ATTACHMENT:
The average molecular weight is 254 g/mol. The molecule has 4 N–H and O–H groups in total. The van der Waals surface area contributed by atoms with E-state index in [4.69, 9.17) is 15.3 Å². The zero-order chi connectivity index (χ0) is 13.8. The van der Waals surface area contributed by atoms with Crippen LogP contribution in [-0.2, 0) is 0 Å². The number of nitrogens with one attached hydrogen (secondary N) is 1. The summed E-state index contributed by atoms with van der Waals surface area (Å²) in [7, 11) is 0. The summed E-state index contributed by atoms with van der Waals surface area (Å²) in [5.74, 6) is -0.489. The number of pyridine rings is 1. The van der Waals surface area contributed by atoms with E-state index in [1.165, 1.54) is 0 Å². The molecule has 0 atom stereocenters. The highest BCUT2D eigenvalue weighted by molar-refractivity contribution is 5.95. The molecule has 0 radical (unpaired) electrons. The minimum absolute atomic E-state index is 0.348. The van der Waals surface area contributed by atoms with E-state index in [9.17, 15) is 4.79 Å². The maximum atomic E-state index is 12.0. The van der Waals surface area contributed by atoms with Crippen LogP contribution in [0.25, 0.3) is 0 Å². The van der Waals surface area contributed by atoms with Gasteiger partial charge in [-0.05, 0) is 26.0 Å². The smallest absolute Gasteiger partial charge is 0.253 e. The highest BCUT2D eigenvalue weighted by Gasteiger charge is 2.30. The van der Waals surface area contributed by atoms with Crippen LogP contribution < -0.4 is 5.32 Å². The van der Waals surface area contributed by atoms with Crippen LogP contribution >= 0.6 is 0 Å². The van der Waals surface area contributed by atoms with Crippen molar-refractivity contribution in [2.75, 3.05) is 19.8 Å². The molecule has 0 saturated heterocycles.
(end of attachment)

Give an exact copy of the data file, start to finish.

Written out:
The average molecular weight is 254 g/mol. The molecule has 4 N–H and O–H groups in total. The van der Waals surface area contributed by atoms with E-state index in [4.69, 9.17) is 15.3 Å². The zero-order chi connectivity index (χ0) is 13.8. The van der Waals surface area contributed by atoms with Crippen LogP contribution in [-0.2, 0) is 0 Å². The number of nitrogens with one attached hydrogen (secondary N) is 1. The summed E-state index contributed by atoms with van der Waals surface area (Å²) in [7, 11) is 0. The summed E-state index contributed by atoms with van der Waals surface area (Å²) in [5.74, 6) is -0.489. The number of pyridine rings is 1. The van der Waals surface area contributed by atoms with E-state index in [1.165, 1.54) is 0 Å². The molecule has 0 atom stereocenters. The highest BCUT2D eigenvalue weighted by molar-refractivity contribution is 5.95. The molecule has 0 radical (unpaired) electrons. The minimum absolute atomic E-state index is 0.348. The van der Waals surface area contributed by atoms with E-state index in [9.17, 15) is 4.79 Å². The maximum atomic E-state index is 12.0. The van der Waals surface area contributed by atoms with Crippen LogP contribution in [0.25, 0.3) is 0 Å². The van der Waals surface area contributed by atoms with Gasteiger partial charge in [-0.05, 0) is 26.0 Å². The smallest absolute Gasteiger partial charge is 0.253 e. The highest BCUT2D eigenvalue weighted by Gasteiger charge is 2.30. The van der Waals surface area contributed by atoms with Crippen LogP contribution < -0.4 is 5.32 Å². The van der Waals surface area contributed by atoms with Crippen LogP contribution >= 0.6 is 0 Å². The van der Waals surface area contributed by atoms with Crippen molar-refractivity contribution in [2.75, 3.05) is 19.8 Å². The molecule has 0 saturated heterocycles.